EU accepts Apple pledge to let rivals access 'tap to pay' iPhone tech to resolve antitrust case

LONDON (AP) — The European Union says it’s accepting Apple’s pledge to open up its “tap to pay” iPhone payment system to rivals as a way to resolve an antitrust case and head off a hefty fine.

The European Commission, the EU’s executive arm and top antitrust enforcer, said Thursday that it’s accepting the commitments that Apple offered earlier this year and will make them legally binding.

The Commission had accused Apple in 2022 of abusing its dominant position by limiting access to its mobile payment technology.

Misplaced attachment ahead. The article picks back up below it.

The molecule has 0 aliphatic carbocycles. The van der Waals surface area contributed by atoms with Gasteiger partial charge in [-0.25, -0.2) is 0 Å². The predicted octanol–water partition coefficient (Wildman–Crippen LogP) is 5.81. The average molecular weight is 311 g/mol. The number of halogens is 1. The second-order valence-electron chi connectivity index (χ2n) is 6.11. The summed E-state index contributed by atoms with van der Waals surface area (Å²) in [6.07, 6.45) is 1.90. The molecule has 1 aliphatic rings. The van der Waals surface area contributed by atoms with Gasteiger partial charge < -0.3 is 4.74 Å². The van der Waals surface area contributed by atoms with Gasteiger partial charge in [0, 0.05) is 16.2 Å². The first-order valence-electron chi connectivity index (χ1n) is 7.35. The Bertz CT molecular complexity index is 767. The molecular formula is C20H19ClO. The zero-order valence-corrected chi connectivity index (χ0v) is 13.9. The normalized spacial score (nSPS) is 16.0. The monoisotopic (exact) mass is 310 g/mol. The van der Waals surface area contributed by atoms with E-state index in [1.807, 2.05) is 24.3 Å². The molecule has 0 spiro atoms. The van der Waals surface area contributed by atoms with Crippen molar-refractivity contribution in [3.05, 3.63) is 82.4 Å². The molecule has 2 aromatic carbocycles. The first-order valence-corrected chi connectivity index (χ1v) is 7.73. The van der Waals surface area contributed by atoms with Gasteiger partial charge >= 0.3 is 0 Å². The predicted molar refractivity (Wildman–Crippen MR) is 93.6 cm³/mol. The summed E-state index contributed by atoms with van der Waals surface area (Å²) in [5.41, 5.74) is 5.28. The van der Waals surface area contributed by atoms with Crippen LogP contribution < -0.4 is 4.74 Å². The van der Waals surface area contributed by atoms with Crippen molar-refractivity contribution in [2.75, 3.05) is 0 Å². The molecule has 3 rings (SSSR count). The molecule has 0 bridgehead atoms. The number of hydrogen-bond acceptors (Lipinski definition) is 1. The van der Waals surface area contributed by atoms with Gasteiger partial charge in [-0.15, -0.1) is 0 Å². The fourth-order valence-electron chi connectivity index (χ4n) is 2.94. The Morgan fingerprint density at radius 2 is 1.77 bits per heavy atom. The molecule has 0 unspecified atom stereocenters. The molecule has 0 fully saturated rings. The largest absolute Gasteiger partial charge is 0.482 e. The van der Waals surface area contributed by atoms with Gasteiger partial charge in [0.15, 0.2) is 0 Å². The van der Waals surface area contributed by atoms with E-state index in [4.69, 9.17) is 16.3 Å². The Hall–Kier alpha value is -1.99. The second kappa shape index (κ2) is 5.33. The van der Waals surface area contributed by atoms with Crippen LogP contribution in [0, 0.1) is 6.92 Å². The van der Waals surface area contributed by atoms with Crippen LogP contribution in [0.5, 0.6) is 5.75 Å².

Apple responded by proposing in January to allow third-party mobile wallet and payment service providers access to the contactless payment function in its iOS operating system.

After Apple tweaked its proposals following testing and feedback, the Commission said it “concluded that Apple’s final commitments would address its competition concerns.”

The changes that Apple is making are to remain in force for a decade and apply throughout the bloc’s 27 countries plus Iceland, Norway and Liechtenstein and be monitored by a trustee.

Apple said in a statement that it’s providing European developers with the option to enable contactless payments and transactions for a range of applications, while its Apple Pay and Apple Wallet will continue to be available for users and developers.

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